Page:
How to deal with a customer who’s not paying for your service
Comcast has been facing criticism for a policy that forces customers to pay for its network when they switch to an upgrade.
But the company says that when customers switch from a non-over-the-top tier to a higher-tier one, they can’t switch over and lose service.
That’s because Comcast will retain its network, as well as any upgrades that customers have made.
Comcast said in a statement Monday that the policy was implemented in response to customer feedback and that it has been a “comprehensive and transparent process” to help consumers understand the options available.
The policy is a good first step, Comcast said.
The company has faced criticism for the policy.
A review by Ars found that Comcast charges more for upgrades, which it said were justified by the upgrade’s “unimpeded” access to high-speed Internet connections.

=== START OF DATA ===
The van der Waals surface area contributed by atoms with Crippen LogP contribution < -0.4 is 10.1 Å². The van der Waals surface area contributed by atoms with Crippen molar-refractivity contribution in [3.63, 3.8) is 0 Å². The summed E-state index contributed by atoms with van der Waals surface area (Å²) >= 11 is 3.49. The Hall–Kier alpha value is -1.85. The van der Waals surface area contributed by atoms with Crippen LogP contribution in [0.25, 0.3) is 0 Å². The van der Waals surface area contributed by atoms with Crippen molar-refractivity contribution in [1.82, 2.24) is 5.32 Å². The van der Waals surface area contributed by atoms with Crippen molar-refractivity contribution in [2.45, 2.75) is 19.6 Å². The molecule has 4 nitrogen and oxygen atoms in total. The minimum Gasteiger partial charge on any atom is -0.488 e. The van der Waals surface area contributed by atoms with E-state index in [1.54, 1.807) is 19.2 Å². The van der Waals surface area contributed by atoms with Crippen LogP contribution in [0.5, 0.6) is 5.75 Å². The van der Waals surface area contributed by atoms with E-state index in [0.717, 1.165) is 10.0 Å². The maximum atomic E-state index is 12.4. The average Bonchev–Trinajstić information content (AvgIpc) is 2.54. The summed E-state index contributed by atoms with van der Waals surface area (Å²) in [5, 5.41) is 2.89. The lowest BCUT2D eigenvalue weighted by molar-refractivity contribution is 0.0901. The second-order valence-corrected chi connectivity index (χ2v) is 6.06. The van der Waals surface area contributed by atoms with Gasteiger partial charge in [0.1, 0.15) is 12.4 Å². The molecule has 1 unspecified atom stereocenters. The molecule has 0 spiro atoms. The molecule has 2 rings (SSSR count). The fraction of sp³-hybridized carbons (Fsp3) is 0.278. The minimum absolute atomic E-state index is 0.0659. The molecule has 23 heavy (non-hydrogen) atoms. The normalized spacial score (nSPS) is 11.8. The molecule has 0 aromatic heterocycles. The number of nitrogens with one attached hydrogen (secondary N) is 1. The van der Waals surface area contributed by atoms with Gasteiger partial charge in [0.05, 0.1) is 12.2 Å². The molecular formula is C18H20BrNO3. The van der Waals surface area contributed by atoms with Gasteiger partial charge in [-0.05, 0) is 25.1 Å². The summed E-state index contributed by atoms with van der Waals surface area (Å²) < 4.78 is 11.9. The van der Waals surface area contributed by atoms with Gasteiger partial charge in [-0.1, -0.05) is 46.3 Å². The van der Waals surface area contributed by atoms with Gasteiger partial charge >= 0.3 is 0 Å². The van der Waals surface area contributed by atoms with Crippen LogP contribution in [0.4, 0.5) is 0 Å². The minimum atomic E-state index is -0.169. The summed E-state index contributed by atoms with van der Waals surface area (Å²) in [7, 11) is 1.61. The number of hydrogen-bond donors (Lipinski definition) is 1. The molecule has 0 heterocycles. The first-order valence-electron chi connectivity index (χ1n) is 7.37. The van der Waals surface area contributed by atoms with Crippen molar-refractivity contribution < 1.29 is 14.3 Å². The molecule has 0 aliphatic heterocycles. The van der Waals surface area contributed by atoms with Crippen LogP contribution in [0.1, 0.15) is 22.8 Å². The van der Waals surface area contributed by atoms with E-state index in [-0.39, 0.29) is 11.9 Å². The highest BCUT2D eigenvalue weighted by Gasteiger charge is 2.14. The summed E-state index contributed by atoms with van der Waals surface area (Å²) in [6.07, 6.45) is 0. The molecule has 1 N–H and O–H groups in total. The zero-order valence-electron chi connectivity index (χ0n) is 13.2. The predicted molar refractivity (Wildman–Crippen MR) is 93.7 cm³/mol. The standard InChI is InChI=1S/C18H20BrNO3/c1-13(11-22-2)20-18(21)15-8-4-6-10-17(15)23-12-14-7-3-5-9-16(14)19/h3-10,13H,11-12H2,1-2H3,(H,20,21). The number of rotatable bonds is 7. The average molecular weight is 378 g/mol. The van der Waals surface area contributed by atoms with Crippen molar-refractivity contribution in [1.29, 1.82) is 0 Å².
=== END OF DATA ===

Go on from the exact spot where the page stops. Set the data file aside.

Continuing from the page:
“If Comcast does not want customers to upgrade to the upgraded tier, it can easily switch to the non-upgraded tier,” said Andrew J. Berg, the group’s president and chief legal officer.
Comcast’s upgrade policies have been controversial for years.
A 2008 survey found that a majority of Comcast customers were willing to pay more for better network access.
“This is a major change in how Comcast works,” said Bill Kober, a senior fellow at the consumer advocacy group Public Knowledge, in a recent blog post.
“As it is, customers are being asked to pay a higher price for a lower quality of service.
The upgrade is not worth it.”
Comcast has faced complaints about its upgrade policies in the past.
Last year, for instance, a Comcast customer in Colorado filed a class-action lawsuit alleging that the company’s upgrade plan was misleading, charging customers extra for their broadband.
Comcast eventually agreed to change the upgrade pricing, which led to the refund of the customers’ charges.
“The vast majority of customers are happy with the upgrades they’re receiving and want to continue using their service,” Comcast said at the time.